Third-Degree Sexual Assault (H 5817A) Passed House, Died in Senate
Category: 2019    Criminal Justice    

This bill would have redefined third-degree sexual assault to include sexual contact between people in “positions of authority” with teenagers who are above the age of consent but who have not yet turned 18. It so expansively and subjectively defined a “position of authority” that we felt the bill could have criminalized some innocent and consensual teenage relationships. The bill ultimately was passed out of the House but was not taken up by the Senate and died.

Bail Reform (S 492, S 602, H 5088, H 6065) Died in Committee
Category: 2019    Criminal Justice    

While wealthier individuals who can post bail are permitted to go home while awaiting their hearings, those without immediate cash flow are forced to stay in jail until their case is heard, creating a wealth-based incarceration system. We testified in favor of S 492S 602, H 5088, and H 6065, introduced by Senator Ana Quezada, Senator Sandra Cano, Representative Jean Philippe Barros, and Representative Anastasia Williams which would have confronted this aspect of the criminal justice system by promoting pretrial release of individuals without the requirement of monetary bail. These bills all died in committee.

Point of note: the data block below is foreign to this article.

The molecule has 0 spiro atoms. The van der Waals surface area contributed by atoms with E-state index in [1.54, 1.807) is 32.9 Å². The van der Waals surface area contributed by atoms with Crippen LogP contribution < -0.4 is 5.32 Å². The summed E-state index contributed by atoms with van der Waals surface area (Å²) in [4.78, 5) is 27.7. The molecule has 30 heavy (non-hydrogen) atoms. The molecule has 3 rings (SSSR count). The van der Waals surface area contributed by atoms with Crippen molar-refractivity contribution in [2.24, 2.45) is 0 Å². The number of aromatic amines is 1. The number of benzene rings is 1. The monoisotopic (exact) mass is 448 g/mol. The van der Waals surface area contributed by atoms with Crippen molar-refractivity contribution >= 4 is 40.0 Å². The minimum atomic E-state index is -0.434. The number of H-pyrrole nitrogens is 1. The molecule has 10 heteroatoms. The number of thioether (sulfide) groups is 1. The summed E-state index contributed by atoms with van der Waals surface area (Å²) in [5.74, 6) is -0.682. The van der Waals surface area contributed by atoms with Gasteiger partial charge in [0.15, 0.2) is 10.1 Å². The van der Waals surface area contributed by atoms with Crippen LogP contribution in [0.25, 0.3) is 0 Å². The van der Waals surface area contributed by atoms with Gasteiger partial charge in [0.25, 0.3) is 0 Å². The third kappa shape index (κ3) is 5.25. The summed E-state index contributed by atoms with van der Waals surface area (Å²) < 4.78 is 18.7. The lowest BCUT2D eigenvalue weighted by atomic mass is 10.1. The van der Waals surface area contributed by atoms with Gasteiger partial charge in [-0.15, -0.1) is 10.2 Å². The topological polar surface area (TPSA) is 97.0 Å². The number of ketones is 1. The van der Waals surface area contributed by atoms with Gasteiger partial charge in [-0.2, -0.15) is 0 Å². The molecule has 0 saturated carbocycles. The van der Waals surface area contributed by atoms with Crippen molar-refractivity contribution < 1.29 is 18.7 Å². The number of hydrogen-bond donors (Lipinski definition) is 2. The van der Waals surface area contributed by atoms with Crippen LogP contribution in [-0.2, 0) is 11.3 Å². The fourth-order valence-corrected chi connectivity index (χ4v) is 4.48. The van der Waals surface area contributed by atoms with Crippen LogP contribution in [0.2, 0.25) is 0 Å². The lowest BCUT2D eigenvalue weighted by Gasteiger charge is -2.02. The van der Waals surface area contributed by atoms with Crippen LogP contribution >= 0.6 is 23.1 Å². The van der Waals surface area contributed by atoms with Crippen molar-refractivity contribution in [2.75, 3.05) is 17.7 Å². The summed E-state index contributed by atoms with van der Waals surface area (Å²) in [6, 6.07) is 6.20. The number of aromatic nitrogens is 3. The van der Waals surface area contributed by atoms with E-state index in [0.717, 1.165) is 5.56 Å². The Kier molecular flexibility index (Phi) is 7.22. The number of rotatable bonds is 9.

Mandatory Minimum Sentencing Gun Bills
Category: 2019    Criminal Justice    

The ACLU has consistently opposed the imposition of mandatory minimum sentencing terms on the grounds that they are ineffective, costly, eliminate individualized consideration of the offender and the circumstances of the offense, and place too much power in the hands of prosecutors instead of neutral judges. Four “gun bills” up for consideration this session in the House, H 5022, H 5703, H 5739, and H 5741, and three bills in the Senate, S 464, S 635, and S 637, contained provisions which would have imposed such mandatory minimum sentences for new criminal offenses relating to weapons. We testified in opposition to these provisions, arguing that the state should refrain from passing legislation that expands the use of mandatory minimum sentencing procedures. These bills all died in committee. 

Although we did not testify on the original bill, the amended version of a bill, S 84 Sub A, included similar mandatory minimum provisions which we voiced concerns about. This bill unfortunately passed on the Senate floor but was never taken up by the House and died. 

House Judiciary committee had approved a bill that would impose a mandatory sentence for any individual who uses a stun gun against a law enforcement officer. Fortunately, this bill was never taken up by the Senate and died as well. 

Indigency Court Costs (H 5196) Died in Committee
Category: 2019    Criminal Justice    

H 5196 was designed to strengthen a law that requires courts to consider a criminal defendant’s ability to pay before assessing exorbitant costs, fines or fees. Bill proponents argued that the current statute is too often honored in the breach. A video of our testimony in support of the legislation can be found here. This bill died in committee.